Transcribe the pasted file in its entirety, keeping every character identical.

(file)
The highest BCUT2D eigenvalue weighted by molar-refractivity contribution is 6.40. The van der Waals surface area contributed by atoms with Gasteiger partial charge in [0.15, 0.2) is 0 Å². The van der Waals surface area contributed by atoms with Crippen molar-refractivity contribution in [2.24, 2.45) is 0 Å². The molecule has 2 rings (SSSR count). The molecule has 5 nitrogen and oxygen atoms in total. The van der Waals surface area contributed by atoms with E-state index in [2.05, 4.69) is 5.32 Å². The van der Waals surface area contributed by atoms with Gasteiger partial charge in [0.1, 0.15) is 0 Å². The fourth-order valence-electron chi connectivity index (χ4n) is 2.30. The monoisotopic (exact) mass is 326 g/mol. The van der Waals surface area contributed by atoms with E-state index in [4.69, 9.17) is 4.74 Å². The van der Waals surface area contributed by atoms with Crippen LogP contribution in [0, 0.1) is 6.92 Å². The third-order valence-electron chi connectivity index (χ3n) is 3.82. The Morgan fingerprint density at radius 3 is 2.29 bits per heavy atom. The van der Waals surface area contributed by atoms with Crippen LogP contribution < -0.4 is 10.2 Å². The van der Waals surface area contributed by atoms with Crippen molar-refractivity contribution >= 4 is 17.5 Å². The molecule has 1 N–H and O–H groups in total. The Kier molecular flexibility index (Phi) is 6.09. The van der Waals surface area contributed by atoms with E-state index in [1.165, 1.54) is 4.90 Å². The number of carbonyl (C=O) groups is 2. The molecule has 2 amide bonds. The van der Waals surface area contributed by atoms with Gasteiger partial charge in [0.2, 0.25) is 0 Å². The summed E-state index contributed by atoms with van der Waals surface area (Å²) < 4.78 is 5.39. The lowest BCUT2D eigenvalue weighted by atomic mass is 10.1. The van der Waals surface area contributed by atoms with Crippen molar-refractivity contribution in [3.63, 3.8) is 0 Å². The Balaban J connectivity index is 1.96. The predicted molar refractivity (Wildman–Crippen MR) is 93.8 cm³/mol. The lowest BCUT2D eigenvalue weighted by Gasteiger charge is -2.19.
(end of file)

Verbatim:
The highest BCUT2D eigenvalue weighted by molar-refractivity contribution is 6.40. The van der Waals surface area contributed by atoms with Gasteiger partial charge in [0.15, 0.2) is 0 Å². The van der Waals surface area contributed by atoms with Crippen molar-refractivity contribution in [2.24, 2.45) is 0 Å². The molecule has 2 rings (SSSR count). The molecule has 5 nitrogen and oxygen atoms in total. The van der Waals surface area contributed by atoms with E-state index in [2.05, 4.69) is 5.32 Å². The van der Waals surface area contributed by atoms with Gasteiger partial charge in [0.1, 0.15) is 0 Å². The fourth-order valence-electron chi connectivity index (χ4n) is 2.30. The monoisotopic (exact) mass is 326 g/mol. The van der Waals surface area contributed by atoms with E-state index in [4.69, 9.17) is 4.74 Å². The van der Waals surface area contributed by atoms with Crippen LogP contribution in [0, 0.1) is 6.92 Å². The third-order valence-electron chi connectivity index (χ3n) is 3.82. The Morgan fingerprint density at radius 3 is 2.29 bits per heavy atom. The van der Waals surface area contributed by atoms with Crippen LogP contribution < -0.4 is 10.2 Å². The van der Waals surface area contributed by atoms with Crippen molar-refractivity contribution >= 4 is 17.5 Å². The molecule has 1 N–H and O–H groups in total. The Kier molecular flexibility index (Phi) is 6.09. The van der Waals surface area contributed by atoms with E-state index in [1.165, 1.54) is 4.90 Å². The number of carbonyl (C=O) groups is 2. The molecule has 2 amide bonds. The van der Waals surface area contributed by atoms with Gasteiger partial charge in [0.2, 0.25) is 0 Å². The summed E-state index contributed by atoms with van der Waals surface area (Å²) < 4.78 is 5.39. The lowest BCUT2D eigenvalue weighted by atomic mass is 10.1. The van der Waals surface area contributed by atoms with Crippen molar-refractivity contribution in [3.63, 3.8) is 0 Å². The Balaban J connectivity index is 1.96. The predicted molar refractivity (Wildman–Crippen MR) is 93.8 cm³/mol. The lowest BCUT2D eigenvalue weighted by Gasteiger charge is -2.19.